Furthermore, with regard to addressing the specific terms in contracts, Hitachi has also established a committee to support digital solution contracts, a measure for facilitating contract negotiations with customers that is targeted at those business units that are already taking a lead in the use of AI. This committee is organized by the business management division and features a virtual unification of the divisions responsible for things like legal, procurement, and intellectual property that have an indirect involvement. By assisting the sales division with the finalization of contracts that deal with intellectual property or data by helping to put together the terms of those contracts, the activities of the committee are intended to help businesses to scale up and expand.
A variety of legal measures for personal data and other data are being put in place not just in Japan, but around the world, with restrictions on data transfer and access, and they are having a major impact on the data utilization process internationally. These include the General Data Protection Regulation (GDPR) that regulates the protection of personal data in Europe, rules on controlled unclassified information (CUI) in the USA, and the Cybersecurity Law in China. Due to those restrictions, issues arising from cross-border data transfer and utilization of those data by AI will be a focus of attention. In its 2018 Intellectual Property Strategic Program(9), the Japanese government made reference to international as well as domestic issues, stating its intention to encourage the use of data and AI by raising awareness as well as by undertaking studies for recognizing issues arising from data utilization and accelerating international data utilization. As with supply chains for physical goods, companies need to take action to establish supply chains for data, which is becoming increasingly important as a management resource, and therefore the formulation and implementation of strategies for achieving this becomes important in the future. In this respect, the survey referred to above is inadequate, and understanding of overseas institutions and data utilization practices will be important for establishing cross-border supply chains for data. Moreover, the above survey did not address decision making by data suppliers on whether or not to supply data, but an understanding of the factors that influence such decisions is also vital. A typical data supplier will base their decision on the balance of risks and benefits that accompany such supply. When supplying data, particularly that which includes personal data and know-how, the decision will also likely be influenced by how much the data user is trusted. Establishing processes to foster trust in the data-receiving organization will be essential and it is also an important issue for future study.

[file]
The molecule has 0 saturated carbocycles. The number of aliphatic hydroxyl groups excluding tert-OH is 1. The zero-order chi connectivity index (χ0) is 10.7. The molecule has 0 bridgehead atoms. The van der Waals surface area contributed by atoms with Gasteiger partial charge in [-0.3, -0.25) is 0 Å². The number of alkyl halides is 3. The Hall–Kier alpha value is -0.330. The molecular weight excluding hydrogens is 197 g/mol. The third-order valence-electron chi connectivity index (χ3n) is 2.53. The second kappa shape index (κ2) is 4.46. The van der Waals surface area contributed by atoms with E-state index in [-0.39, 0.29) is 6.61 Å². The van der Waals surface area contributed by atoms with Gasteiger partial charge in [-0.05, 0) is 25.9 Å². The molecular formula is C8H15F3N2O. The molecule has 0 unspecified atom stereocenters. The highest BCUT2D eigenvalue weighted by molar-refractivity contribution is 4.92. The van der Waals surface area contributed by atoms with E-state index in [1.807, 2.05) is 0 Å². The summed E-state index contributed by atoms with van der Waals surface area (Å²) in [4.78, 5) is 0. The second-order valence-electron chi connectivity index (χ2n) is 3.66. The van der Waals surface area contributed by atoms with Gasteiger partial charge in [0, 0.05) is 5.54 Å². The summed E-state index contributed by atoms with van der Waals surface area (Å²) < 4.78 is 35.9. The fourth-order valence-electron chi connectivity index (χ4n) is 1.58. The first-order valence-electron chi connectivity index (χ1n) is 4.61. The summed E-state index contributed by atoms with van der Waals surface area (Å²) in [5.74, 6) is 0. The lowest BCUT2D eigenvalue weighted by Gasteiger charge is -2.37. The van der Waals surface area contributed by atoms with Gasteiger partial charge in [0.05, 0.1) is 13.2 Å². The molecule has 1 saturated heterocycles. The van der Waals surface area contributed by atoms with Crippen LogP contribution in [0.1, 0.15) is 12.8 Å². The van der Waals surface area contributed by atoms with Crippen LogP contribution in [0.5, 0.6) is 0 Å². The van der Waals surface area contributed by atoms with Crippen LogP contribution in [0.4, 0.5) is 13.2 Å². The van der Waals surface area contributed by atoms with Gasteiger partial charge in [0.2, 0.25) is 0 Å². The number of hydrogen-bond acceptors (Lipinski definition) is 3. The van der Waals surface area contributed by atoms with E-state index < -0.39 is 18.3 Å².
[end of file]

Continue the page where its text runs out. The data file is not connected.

The problems associated with data utilization also arise across wide-ranging specializations and industry sectors. To address these matters and engage in debates that are based on evidence, a symposium entitled “Policies and Strategies for Data Utilization – Achieving a Better Data Utilization Society –”(10) was held on November 19, 2018 at the Ito International Research Center on the Hongo Campus of The University of Tokyo. The symposium addressed a wide range of problems relating to data, encompassing such diverse industry data as personal data; medical, health, and sport information; scientific and technological data; and infrastructure data, with presenters who represented a wide range of specializations, including legal policy, engineering, information science, and healthcare. How to find quick solutions to these diverse problems and proceed with the necessary measures effectively can be thought of as questions for those nations and industries embarking on the Fourth Industrial Revolution, and also for universities and other research institutions.
It has been more than five years since people started talking about data as a new natural resource. Initiatives for research and development of data utilization and its commercialization have advanced significantly during that time, with the importance of data continuing to rise. Nevertheless, in terms of corporate strategy, there remains much that is immature about the handling of data. This is an issue both in Japan and overseas, with a wide variety of challenges to be addressed by companies and national governments in ways that go beyond ownership and nation in order to establish global data supply chains. Along with corporate activity, progress on research into data utilization by universities and other research institutions will have key role, as will the use of this work in corporate strategy and government policy. Partnerships between industry, academia, and government will likely become increasingly important for encouraging data utilization.